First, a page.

r Letter From Eastie: Ha!! I've been saying this for years.
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Collaged view of Boston, from East Boston

Letter From Eastie

News and other items from East Boston, Massachusetts.

Wednesday, April 06, 2005

Ha!! I've been saying this for years.

The New York Times has an article in their business section that basically backs up what I've been saying for a long time. Of course, I have no way to corroborate that I am so smart. hehe Oh, yes, I do. You can ask my dad. He's been hearing this speech for a long time. Once many moons ago, I worked in a place that had some undocumented workers. Everyone knew they were undocumented, yet they got paid on the payroll like everyone else by using a false Social Security number. I remember asking my boss how do they get their taxes back if they can't file. His answer was simple. They don't. Oh, says I, then what does the government do with that money? He said, what do you think they do with it? They keep it!
Illegal Immigrants Are Bolstering Social Security With Billions

STOCKTON, Calif. - Since illegally crossing the Mexican border into the United States six years ago, Ángel Martínez has done backbreaking work, harvesting asparagus, pruning grapevines and picking the ripe fruit. More recently, he has also washed trucks, often working as much as 70 hours a week, earning $8.50 to $12.75 an hour.

Not surprisingly, Mr. Martínez, 28, has not given much thought to Social Security's long-term financial problems. But Mr. Martínez - who comes from the state of Oaxaca in southern Mexico and hiked for two days through the desert to enter the United States near Tecate, some 20 miles east of Tijuana - contributes more than most Americans to the solvency of the nation's public retirement system.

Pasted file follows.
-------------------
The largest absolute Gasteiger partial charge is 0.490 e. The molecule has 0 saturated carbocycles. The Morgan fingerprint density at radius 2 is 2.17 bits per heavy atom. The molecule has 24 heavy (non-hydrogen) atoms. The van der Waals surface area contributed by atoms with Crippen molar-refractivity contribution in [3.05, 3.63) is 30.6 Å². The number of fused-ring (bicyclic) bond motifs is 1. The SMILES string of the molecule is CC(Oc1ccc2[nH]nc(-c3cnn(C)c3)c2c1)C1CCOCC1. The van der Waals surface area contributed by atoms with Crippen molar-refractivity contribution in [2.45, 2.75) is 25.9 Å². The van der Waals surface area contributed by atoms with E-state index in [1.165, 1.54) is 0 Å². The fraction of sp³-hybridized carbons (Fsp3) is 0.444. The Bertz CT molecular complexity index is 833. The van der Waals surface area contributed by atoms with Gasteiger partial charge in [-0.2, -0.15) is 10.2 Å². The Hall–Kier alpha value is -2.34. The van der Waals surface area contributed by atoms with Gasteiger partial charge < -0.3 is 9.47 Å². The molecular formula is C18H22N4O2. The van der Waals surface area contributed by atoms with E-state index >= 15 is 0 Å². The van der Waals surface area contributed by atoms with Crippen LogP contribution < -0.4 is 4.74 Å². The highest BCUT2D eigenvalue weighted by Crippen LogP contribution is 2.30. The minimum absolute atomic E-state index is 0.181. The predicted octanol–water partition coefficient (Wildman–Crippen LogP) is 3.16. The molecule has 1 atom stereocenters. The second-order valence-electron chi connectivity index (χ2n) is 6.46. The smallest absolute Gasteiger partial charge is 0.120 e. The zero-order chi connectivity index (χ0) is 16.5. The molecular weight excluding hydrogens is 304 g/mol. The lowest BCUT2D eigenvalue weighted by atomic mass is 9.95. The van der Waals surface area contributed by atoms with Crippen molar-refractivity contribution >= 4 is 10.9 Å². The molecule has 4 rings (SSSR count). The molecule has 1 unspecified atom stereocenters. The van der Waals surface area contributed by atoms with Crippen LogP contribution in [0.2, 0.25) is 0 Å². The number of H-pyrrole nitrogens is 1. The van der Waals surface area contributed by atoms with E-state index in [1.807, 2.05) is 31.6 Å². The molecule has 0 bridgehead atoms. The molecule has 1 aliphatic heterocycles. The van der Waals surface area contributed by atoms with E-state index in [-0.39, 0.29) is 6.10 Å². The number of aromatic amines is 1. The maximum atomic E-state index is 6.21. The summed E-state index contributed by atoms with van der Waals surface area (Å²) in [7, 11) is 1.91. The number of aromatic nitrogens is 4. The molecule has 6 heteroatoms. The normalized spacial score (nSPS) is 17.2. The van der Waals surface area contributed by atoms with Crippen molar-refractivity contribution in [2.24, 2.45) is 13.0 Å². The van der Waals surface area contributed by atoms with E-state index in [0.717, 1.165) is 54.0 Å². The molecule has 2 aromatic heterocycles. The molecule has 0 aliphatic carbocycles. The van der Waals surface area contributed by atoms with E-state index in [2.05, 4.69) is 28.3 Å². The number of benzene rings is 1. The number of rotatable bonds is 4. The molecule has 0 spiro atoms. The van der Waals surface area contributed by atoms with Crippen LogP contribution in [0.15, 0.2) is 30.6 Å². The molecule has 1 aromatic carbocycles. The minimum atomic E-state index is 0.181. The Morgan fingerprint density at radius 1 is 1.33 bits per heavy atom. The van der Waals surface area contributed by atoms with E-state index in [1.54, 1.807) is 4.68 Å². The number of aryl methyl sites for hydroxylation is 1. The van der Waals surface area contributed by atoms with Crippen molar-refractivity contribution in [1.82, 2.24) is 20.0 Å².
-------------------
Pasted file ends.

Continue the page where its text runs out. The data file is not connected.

Last year, Mr. Martínez paid about $2,000 toward Social Security and $450 for Medicare through payroll taxes withheld from his wages. Yet unlike most Americans, who will receive some form of a public pension in retirement and will be eligible for Medicare as soon as they turn 65, Mr. Martínez is not entitled to benefits.

He belongs to a big club. As the debate over Social Security heats up, the estimated seven million or so illegal immigrant workers in the United States are now providing the system with a subsidy of as much as $7 billion a year.

While it has been evident for years that illegal immigrants pay a variety of taxes, the extent of their contributions to Social Security is striking: the money added up to about 10 percent of last year's surplus - the difference between what the system currently receives in payroll taxes and what it doles out in pension benefits. Moreover, the money paid by illegal workers and their employers is factored into all the Social Security Administration's projections.


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